Morning News Briefing
Written by WBTA STAFF on August 20, 2020
The Holland Land Office Museum is bringing its two cannons back and will welcome them back to the museum’s front porch with a celebration Monday at 10 a.m.
The restoration work was done by Seed Artillery in Altoona, Pennsylvania, restoring the cannons to what they would’ve looked like in the early 19th century.
The work included the rebuilding of the carriage with all new metalwork and refurbishing the cannon barrels.
The cannons will be welcomed home in style with the help of a gunnery crew of the Genesee County Militia re-enactor group. The public is invited to Monday’s event, with social distancing and facial coverings required.
Pavilion Town Supervisor Robert LaPoint spoke to the Genesee County Legislature Wednesday about traffic issues on Route 63 near Pavilion Central School.
According to our news partner, The Batavian, LaPoint came with a petition signed by over a thousand residents complaining about speeders and commercial truck traffic that zips by the school.
LaPointe says he would like to have a flashing light put in at the intersection of Route 63 and York Road that would only be activated when students are coming and leaving the school, and also have the speed limit reduced.
High school athletes statewide won’t have to wait much longer to find out if they’ll be playing this Fall. A decision on the upcoming season is expected to be announced in the next week. Games were scrapped at schools across New York back in the Spring to help slow the spread of coronavirus. The earliest the season would be allowed to start is September 21, about a week after most schools begin classes.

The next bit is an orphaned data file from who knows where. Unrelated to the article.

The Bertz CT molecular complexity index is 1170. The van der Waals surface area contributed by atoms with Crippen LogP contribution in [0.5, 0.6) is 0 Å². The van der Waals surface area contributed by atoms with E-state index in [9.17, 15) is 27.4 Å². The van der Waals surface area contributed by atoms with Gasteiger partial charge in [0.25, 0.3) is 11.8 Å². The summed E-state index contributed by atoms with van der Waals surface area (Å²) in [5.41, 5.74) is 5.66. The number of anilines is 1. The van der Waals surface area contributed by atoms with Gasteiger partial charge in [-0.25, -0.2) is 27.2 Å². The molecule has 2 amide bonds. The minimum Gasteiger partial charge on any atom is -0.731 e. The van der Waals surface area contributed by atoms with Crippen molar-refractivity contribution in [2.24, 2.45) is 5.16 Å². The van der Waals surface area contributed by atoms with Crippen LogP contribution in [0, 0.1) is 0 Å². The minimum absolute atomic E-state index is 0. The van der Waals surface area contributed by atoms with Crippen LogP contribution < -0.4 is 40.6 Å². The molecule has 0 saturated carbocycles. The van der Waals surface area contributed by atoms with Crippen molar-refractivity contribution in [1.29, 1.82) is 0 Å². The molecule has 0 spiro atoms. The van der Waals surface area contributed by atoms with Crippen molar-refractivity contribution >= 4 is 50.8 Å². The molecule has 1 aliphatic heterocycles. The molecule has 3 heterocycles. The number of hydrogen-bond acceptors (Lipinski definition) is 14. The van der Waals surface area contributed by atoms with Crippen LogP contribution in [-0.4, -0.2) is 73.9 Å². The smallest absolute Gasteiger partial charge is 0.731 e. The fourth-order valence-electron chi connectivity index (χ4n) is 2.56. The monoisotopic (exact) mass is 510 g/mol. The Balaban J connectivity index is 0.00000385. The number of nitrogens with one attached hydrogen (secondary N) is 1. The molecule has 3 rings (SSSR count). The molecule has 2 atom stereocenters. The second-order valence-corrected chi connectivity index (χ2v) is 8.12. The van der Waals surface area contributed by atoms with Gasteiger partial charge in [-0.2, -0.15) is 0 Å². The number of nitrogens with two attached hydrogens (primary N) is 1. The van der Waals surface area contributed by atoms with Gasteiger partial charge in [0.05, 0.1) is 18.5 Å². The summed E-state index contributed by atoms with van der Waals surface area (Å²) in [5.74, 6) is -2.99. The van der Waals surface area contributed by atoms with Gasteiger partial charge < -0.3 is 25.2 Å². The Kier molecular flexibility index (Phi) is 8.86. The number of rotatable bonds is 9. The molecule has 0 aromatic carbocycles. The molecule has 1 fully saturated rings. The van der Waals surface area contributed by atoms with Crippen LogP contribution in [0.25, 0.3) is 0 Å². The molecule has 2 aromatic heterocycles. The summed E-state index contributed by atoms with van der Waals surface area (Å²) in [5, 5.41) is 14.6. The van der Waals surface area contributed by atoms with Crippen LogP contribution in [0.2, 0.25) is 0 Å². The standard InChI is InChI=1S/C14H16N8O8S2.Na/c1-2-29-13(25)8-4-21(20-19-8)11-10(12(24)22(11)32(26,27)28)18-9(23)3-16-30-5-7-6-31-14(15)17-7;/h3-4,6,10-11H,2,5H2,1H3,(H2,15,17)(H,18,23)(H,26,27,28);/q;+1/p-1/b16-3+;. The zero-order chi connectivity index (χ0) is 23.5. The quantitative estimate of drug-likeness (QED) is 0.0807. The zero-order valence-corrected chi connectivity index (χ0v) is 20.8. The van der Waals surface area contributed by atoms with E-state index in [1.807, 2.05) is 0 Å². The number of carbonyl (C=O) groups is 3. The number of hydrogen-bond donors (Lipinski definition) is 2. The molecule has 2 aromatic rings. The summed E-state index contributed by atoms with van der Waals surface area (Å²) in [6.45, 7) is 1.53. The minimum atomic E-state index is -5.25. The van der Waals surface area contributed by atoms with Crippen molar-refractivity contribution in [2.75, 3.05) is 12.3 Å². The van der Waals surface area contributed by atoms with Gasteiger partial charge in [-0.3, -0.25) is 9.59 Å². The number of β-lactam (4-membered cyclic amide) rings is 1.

It doesn’t start for a few weeks, but county health departments are already being questioned about their preparedness for flu season. The state says each county must be able to perform tests for both the flu and COVID-19. State labs have already been pushed to their limit and turnaround times for results have been longer than usual in some cases. Counties are already receiving money to help track coronavirus cases and make sure they have enough vaccines for flu season.
A Blasdell woman is in trouble for impersonating another person from Genesee County. Donna Hartman, 57, was pulled over by police in Livingston County and used the identity of someone in Genesee county. She continued to use that identity when she was taken to Noyes Hospital in Dansville, running up a $1,500 bill in the other person’s name. Hartman faces second-degree identity theft charges and will be in Stafford Town Court in October.
The latest update from the county health department shows no new positive cases of COVID-19, although fifteen people are in precautionary quarantine due to travel from restricted states.
In Monroe County, the number of coronavirus cases in have surpassed another milestone — with 29 new infections yesterday, the total number of cases in Monroe County since the start of the pandemic is now over 5,000. But, there have been no deaths connected to the illness in Monroe County for eight days.
Today at noon is the first online public information meeting to help develop the Genesee Transportation Council’s long range transportation plan. The public input will help the council establish priorities and strategic direction for the plan that will guide the council over the next quarter century. You can access the meeting at www.publicinput.com/LongRangeTransportationPlan or call 855-925-2801 and enter code 9000.